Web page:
“This policy affects any and all Universal movies per se, goes into effect today and as our theatres reopen, and is not some hollow or ill-considered threat,” Aron stated. He also further commented how this is not strictly directed at Universal alone, “Incidentally, this policy is not aimed solely at Universal out of pique or to be punitive in any way, it also extends to any movie maker who unilaterally abandons current windowing practices absent good faith negotiations between us, so that they as the distributor and we as the exhibitor both benefit and neither are hurt from such changes.”
So what’s next? Well, nothing is for certain, but it’s possible that we are looking into a new generation for film. Instead of seeing a movie in theaters, we could find ourselves watching movies in the cheap comfort of our homes, provided our internet is of quality. If theater chains continue to push against these types of studio decisions, they could be left alone. If digital platforms are more profitable, why stick with the exclusivity of a movie theater? As for me, I believe there’ll always be an audience for movie theaters.
But it would seem there is a certain hive mind that resonates nowadays: Home viewing is the future. Movie theaters are archaic.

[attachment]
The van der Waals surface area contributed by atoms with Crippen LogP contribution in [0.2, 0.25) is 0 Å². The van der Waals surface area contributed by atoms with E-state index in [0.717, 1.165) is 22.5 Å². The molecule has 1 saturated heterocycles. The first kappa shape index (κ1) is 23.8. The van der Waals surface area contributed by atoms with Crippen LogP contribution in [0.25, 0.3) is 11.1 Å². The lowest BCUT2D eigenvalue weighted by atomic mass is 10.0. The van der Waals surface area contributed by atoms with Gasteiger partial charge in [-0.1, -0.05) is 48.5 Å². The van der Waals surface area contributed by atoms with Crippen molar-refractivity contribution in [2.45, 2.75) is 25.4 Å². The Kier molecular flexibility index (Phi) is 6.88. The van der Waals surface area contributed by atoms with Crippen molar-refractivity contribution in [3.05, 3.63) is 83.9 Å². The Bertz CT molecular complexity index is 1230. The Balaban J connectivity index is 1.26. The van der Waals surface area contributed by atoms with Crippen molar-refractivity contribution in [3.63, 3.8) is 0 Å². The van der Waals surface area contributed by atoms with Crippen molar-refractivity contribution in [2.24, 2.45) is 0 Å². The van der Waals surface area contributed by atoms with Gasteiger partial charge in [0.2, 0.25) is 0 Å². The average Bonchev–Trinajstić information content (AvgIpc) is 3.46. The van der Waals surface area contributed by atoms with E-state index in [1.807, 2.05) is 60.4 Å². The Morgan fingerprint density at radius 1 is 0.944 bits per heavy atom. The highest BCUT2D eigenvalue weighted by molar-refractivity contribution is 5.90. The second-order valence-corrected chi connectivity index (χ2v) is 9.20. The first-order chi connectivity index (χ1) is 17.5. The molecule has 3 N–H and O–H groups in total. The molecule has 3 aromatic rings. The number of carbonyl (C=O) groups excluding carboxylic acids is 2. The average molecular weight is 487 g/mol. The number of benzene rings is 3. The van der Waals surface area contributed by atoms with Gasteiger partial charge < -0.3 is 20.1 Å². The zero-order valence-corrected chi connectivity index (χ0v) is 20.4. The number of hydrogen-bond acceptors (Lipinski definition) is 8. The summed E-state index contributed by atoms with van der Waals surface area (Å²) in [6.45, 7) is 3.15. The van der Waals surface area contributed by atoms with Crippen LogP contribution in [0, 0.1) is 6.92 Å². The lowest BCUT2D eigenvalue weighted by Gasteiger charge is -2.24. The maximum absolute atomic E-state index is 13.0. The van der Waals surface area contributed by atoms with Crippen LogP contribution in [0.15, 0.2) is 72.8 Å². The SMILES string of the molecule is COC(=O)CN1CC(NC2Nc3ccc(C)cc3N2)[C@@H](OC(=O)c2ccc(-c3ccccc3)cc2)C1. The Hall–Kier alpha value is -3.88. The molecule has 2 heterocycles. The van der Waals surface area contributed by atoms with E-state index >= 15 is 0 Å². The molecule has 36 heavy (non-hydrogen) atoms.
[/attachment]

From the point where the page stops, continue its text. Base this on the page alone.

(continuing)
And to a certain extent, I 100% agree. At home, you have safety, comfort, and security. You watch the movie your way on a clear television with seamless sound. You’re independent and distant from the cruel world. Movie theaters have changed over the years. Ticket prices go up, as do popcorn and soda prices. In the end, you could potentially be paying up to a hundred dollars to go see the new teen cancer drama. Now it would seem big theater chains are attempting to follow independent theaters through the promise of alcohol to make your enjoyment all the better. You can make yourself the drink of your choice, happy and warm without the potential distractions you’d find in a movie theater. It’s a personalized experience.
Then we look at the escalation of streaming platforms. Netflix, Hulu, Disney+, and Amazon have libraries that grow and change monthly at mostly-reasonable prices. With the digital successes of The Irishman, Marriage Story, and Manchester by the Sea in recent years, it’s further proof you don’t need to be in a theater in order to have a good film experience. When all this is put together, it’s a movie theater in your own home! What are the downsides!? And with digital sales boosting in the billions every year and only getting bigger from there, now seems a time to move onto digital more than ever before.